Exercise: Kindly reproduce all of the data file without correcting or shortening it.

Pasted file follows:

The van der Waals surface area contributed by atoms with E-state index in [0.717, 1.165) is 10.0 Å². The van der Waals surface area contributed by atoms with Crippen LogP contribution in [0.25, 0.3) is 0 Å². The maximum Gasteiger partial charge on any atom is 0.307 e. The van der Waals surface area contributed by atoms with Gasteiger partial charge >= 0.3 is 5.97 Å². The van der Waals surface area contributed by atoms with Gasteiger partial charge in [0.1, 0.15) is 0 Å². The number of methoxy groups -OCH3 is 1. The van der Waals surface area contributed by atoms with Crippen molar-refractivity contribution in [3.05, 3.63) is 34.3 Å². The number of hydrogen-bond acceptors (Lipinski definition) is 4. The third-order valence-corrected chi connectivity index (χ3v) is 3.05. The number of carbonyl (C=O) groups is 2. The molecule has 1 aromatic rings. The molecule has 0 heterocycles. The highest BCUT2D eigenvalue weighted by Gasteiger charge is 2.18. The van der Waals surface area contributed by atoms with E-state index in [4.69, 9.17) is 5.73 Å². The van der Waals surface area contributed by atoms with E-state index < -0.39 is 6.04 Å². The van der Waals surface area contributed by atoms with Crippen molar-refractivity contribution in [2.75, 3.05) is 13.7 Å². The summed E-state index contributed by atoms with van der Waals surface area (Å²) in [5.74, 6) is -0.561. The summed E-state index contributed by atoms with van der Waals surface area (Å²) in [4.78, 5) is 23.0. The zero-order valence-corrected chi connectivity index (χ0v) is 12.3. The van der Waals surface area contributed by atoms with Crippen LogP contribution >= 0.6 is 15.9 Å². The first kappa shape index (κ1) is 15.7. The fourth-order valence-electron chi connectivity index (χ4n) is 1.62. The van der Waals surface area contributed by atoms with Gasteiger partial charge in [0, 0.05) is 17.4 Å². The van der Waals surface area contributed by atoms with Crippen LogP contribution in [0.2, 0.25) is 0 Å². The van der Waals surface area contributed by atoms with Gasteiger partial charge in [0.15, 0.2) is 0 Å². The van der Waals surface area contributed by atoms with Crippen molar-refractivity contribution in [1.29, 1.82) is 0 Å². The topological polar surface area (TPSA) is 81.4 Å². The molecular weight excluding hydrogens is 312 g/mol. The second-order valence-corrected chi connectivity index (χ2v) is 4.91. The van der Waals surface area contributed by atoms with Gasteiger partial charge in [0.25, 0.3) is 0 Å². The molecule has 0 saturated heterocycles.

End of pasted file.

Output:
The van der Waals surface area contributed by atoms with E-state index in [0.717, 1.165) is 10.0 Å². The van der Waals surface area contributed by atoms with Crippen LogP contribution in [0.25, 0.3) is 0 Å². The maximum Gasteiger partial charge on any atom is 0.307 e. The van der Waals surface area contributed by atoms with Gasteiger partial charge >= 0.3 is 5.97 Å². The van der Waals surface area contributed by atoms with Gasteiger partial charge in [0.1, 0.15) is 0 Å². The number of methoxy groups -OCH3 is 1. The van der Waals surface area contributed by atoms with Crippen molar-refractivity contribution in [3.05, 3.63) is 34.3 Å². The number of hydrogen-bond acceptors (Lipinski definition) is 4. The third-order valence-corrected chi connectivity index (χ3v) is 3.05. The number of carbonyl (C=O) groups is 2. The molecule has 1 aromatic rings. The molecule has 0 heterocycles. The highest BCUT2D eigenvalue weighted by Gasteiger charge is 2.18. The van der Waals surface area contributed by atoms with E-state index in [4.69, 9.17) is 5.73 Å². The van der Waals surface area contributed by atoms with E-state index < -0.39 is 6.04 Å². The van der Waals surface area contributed by atoms with Crippen molar-refractivity contribution in [2.75, 3.05) is 13.7 Å². The summed E-state index contributed by atoms with van der Waals surface area (Å²) in [5.74, 6) is -0.561. The summed E-state index contributed by atoms with van der Waals surface area (Å²) in [4.78, 5) is 23.0. The zero-order valence-corrected chi connectivity index (χ0v) is 12.3. The van der Waals surface area contributed by atoms with Crippen LogP contribution >= 0.6 is 15.9 Å². The first kappa shape index (κ1) is 15.7. The fourth-order valence-electron chi connectivity index (χ4n) is 1.62. The van der Waals surface area contributed by atoms with Gasteiger partial charge in [0, 0.05) is 17.4 Å². The van der Waals surface area contributed by atoms with Crippen LogP contribution in [0.2, 0.25) is 0 Å². The van der Waals surface area contributed by atoms with Gasteiger partial charge in [0.15, 0.2) is 0 Å². The van der Waals surface area contributed by atoms with Crippen molar-refractivity contribution in [1.29, 1.82) is 0 Å². The topological polar surface area (TPSA) is 81.4 Å². The molecular weight excluding hydrogens is 312 g/mol. The second-order valence-corrected chi connectivity index (χ2v) is 4.91. The van der Waals surface area contributed by atoms with Gasteiger partial charge in [0.25, 0.3) is 0 Å². The molecule has 0 saturated heterocycles.